Of Mice and Men Of Mice and Men question

Amber Amber Mar 14, 2013 12:20AM
What type of injustice is in the book in your opinion, and do you know of any books that relate to the injustice seen in 'Of Mice and Men'???

The injustice i can see in the book of Mice and Men is that George had to be the one to shoot and kill Lennie. Curley was going to severely punish Lennie when i think that Lennie was innocent. I don't think he had any malicious intent on killing Curley's wife. George knew of the consequences of punishment by Curley to Lennie, so George had to take action and kill a person he cared about, that's injustice to George.

Monty J (last edited Mar 14, 2013 12:35AM ) Mar 14, 2013 12:35AM   0 votes
Racial injustice > Crooks is shunned, called nigger, and not allowed in the bunk house. He's also threatened with hanging by Curley's wife.

Curley - abuse of power > physically bullys Lennie and other men, taking advantage of his power over them as the owner's son.

Curley's wife - abuse of power > emotionally bullys Lennie, Candy and Crooks, taking advantage of her power over them as wife of the owners' son.

Feliks (last edited Mar 14, 2013 10:35AM ) Mar 14, 2013 08:28AM   0 votes
Do you mean injustice or unfairness? Or perhaps just inequality? I don't necessarily see what any of the characters did to each other as unjust. No laws are broken when you emotionally browbeat someone.

Actual criminal deeds: two murders in the story--neither of them being followed up on with arrest, scrupulous application of civil rights; prosecution or trial. Was it right for Lenny to be hunted down like a mad dog after what he did to Curley's wife? Shouldn't he have been properly apprehended, charged, tried, and perhaps placed in a home? The law might have said so; but the law might also have hanged him. Neither option would have been acceptable to George.

Steinbeck shows us --with his art--that sometimes things happen in real life which are 'right' or 'wrong' in ways that a legal system can't encompass.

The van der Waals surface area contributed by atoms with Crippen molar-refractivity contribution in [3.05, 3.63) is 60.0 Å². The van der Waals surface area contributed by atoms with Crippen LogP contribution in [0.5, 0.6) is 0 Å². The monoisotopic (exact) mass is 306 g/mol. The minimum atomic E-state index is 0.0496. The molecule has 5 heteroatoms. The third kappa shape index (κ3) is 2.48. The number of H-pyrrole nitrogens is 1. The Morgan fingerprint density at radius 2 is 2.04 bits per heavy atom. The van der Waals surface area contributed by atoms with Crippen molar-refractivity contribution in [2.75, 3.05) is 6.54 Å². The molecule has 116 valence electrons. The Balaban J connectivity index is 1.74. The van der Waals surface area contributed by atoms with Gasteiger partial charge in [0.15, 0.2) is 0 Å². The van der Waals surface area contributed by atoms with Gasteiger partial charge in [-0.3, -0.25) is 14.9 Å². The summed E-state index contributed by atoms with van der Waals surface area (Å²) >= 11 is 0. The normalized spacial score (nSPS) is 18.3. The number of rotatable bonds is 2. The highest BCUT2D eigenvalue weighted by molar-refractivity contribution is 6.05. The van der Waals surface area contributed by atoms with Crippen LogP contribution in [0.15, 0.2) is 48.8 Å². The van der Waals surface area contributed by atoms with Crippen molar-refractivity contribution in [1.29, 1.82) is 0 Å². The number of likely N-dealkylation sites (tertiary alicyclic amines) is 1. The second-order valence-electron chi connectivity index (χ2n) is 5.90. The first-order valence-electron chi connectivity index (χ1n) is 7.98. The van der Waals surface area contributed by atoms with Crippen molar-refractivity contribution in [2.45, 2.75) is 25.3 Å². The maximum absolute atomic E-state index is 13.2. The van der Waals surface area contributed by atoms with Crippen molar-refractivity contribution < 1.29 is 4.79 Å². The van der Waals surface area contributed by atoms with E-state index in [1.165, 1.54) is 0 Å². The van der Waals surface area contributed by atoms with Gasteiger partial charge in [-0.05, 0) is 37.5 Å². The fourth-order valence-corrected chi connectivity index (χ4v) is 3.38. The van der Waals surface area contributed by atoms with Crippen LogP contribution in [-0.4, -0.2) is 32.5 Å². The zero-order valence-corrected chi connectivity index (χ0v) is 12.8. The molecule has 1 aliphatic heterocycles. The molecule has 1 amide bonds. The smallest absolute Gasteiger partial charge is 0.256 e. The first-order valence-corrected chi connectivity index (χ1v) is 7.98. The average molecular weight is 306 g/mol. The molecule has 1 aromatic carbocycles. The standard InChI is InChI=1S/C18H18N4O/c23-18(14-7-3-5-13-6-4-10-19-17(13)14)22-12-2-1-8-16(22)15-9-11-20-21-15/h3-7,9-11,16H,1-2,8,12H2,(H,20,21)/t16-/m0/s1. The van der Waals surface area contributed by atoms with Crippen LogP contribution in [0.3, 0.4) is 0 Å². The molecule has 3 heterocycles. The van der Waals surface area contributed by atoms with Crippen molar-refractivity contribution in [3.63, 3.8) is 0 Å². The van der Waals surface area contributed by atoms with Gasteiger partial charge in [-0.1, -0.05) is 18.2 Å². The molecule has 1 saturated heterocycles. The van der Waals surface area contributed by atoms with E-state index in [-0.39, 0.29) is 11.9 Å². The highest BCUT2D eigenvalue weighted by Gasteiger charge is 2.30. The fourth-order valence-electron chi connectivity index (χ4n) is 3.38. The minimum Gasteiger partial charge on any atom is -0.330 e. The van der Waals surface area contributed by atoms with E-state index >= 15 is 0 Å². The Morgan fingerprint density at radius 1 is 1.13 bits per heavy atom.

The way George chose to handle Lenny's fate--was that legally right? Should he go unpunished? Any man present at the scene might have felt in his heart that what George did was correct. The law probably wouldn't have; it could be described as 'unjust' that the law was not allowed to 'take priority' over events; manage the outcome.

Technically--it is a kind of 'injustice' in that 'justice was not applied'. But if it had been applied-- it probably would not have seem right to us, as human beings, had we been there. George was Lenny's closest companion--it was fitting that he take the responsibility.

In a larger sense: the unjust circumstances which put George and Lenny in their strained situation in the first place. Doesn't seem fair, does it? What the ranch hands (featured in this story) faced in that era--all across the country--you could say that was both unfair and unequal. Low wages, no worker protections, poor working conditions, no benefits, near servitude. But their employers could do all this to them and still not found to be breaking any laws.

Good question by the OP.

p.s. when I speak of this story I am usually referring to the movie depiction which is what I remember most

Monty J Heying "I don't necessarily see what any of the characters did to each other as unjust. No laws are broken when you emotionally browbeat someone."

The injusti
Mar 14, 2013 09:24AM · flag
U 25x33
AARIZ thank you so much, I needed this information for my assessment and it perfectly supports my opinion on the topic.
Oct 17, 2020 12:33PM · flag

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